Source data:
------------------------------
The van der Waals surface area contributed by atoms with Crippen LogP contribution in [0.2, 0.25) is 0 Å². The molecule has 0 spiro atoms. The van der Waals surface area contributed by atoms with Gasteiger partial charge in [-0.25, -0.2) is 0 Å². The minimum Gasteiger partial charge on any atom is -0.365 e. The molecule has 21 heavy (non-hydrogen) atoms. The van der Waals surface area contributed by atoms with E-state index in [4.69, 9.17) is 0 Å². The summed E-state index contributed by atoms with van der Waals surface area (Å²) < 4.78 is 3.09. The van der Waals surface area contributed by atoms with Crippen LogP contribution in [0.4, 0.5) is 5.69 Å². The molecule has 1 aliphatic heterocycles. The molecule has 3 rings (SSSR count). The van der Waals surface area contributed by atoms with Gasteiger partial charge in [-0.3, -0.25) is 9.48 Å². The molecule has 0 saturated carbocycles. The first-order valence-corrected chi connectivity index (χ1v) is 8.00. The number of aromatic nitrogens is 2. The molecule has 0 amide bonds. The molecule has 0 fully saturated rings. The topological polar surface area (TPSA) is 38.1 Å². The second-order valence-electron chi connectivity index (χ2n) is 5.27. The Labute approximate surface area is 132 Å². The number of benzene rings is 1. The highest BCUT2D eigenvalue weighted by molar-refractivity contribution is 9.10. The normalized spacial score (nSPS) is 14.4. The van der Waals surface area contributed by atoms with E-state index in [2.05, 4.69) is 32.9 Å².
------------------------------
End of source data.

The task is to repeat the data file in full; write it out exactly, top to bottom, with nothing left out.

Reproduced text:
The van der Waals surface area contributed by atoms with Crippen LogP contribution in [0.2, 0.25) is 0 Å². The molecule has 0 spiro atoms. The van der Waals surface area contributed by atoms with Gasteiger partial charge in [-0.25, -0.2) is 0 Å². The minimum Gasteiger partial charge on any atom is -0.365 e. The molecule has 21 heavy (non-hydrogen) atoms. The van der Waals surface area contributed by atoms with E-state index in [4.69, 9.17) is 0 Å². The summed E-state index contributed by atoms with van der Waals surface area (Å²) < 4.78 is 3.09. The van der Waals surface area contributed by atoms with Crippen LogP contribution in [0.4, 0.5) is 5.69 Å². The molecule has 1 aliphatic heterocycles. The molecule has 3 rings (SSSR count). The van der Waals surface area contributed by atoms with Gasteiger partial charge in [-0.3, -0.25) is 9.48 Å². The molecule has 0 saturated carbocycles. The first-order valence-corrected chi connectivity index (χ1v) is 8.00. The number of aromatic nitrogens is 2. The molecule has 0 amide bonds. The molecule has 0 fully saturated rings. The topological polar surface area (TPSA) is 38.1 Å². The second-order valence-electron chi connectivity index (χ2n) is 5.27. The Labute approximate surface area is 132 Å². The number of benzene rings is 1. The highest BCUT2D eigenvalue weighted by molar-refractivity contribution is 9.10. The normalized spacial score (nSPS) is 14.4. The van der Waals surface area contributed by atoms with E-state index in [2.05, 4.69) is 32.9 Å².